Small charter schools are small because their education program mandates it, or they lack the facility to grow. 

This bill also provides for an enrollment cap of 27,000 for charter schools.  How will charter schools be able to grow and become sustainable?
Charter schools are considered “LEA’s” and must operate as districts in terms of accountability and compliance.

This bill provides for an age cap of 22 years old.
The cost of serving adult students in New Mexico is $6 million.  Passing this provision into law is telling previous high school dropouts that saving the state $6 million is more important than them getting an education and a real chance at success.
Students served by charter schools over the age of 22 were previously failed by our schools.   Eliminating this funding lets those students know that the state has given up on them.  New Mexico charter schools make an incredible impact on those students.
This provision of the bill will close those schools that were opened with the specific mission of serving adult students who wish to receive a high school diploma; thus, giving them the opportunity to better themselves and their families. This has a positive impact not only for the students but also helps the economy and can decrease the drain on social services.


SB245 in Senate Education Committee.  This is our facilities bill, which does 4 major things:Sets lease assistance for charter schools at a predictable $700 (plus CPI) per MEM rate
Allows PSFA to enforce the provision that districts make facilities available
Sets aside $20m dollars for a revolving loan fund for charter school facilities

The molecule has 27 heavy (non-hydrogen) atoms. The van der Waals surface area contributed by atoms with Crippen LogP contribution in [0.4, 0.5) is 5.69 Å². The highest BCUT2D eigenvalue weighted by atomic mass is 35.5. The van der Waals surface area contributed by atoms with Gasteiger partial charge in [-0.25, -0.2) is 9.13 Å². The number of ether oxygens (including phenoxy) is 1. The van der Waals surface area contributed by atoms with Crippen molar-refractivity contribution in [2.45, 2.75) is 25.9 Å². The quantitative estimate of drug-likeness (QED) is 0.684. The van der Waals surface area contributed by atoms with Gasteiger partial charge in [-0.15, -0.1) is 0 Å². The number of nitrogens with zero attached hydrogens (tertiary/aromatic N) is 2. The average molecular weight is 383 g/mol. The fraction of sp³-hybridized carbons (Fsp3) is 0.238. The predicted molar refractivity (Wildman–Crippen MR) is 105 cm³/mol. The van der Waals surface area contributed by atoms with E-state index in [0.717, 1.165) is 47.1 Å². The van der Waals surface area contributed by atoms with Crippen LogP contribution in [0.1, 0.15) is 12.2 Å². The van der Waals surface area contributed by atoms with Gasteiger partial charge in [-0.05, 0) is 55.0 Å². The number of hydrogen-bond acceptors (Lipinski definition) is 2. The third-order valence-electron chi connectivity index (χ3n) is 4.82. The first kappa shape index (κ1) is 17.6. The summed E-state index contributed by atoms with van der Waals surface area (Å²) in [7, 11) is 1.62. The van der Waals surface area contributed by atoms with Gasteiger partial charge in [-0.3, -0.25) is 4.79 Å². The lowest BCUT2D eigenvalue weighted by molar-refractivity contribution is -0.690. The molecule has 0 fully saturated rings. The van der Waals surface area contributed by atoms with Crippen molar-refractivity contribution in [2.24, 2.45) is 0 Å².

Creates a facility fund for grants to charter schools to pay for facilities

ATC is in full support of this bill.  ATC receives $265,000 in lease reimbursement funds.  Each year the funds are in danger of being reduced.  Facilities are the major obstacle for almost all charter schools.  This bill would have a positive impact on all charter schools including ATC.

Legislators have told us that we shouldn't be worried because we are getting a 14% increase, however, the SFPS is getting 19% increase and the gap is getting larger between the funding for Santa Fe Public School students and ATC students.  While some charters get more per pupil, ATC does not.  This broad brush stroke for equalization has an impact that negatively effects ATC students to the tune of $1,100 less per student.  

The 2019 Legislative Session is underway, and Senate Bill I (SB 1) threatens to undercut New Mexico charter schools and will have a direct negative impact on ATC.  I am asking for the ATC community to let the Senate Education Committee and the Santa Fe delegation know that parents should have a choice in where they send their child to school and that the small school allotment should not be removed from the funding formula and an enrollment cap not be imposed.

We support the goals set forth in Senate Bill 1 and its efforts to address Yazzie vs. Martinez.  Capping charter school enrollment and eliminating the small school allotment do not address those goals and have a negative impact on ATC, which has been one the most highly effective schools in the state.  This bill negatively impacts the very school that serves a high population of at-risk students and is having tremendous success sending first generation students to colleges.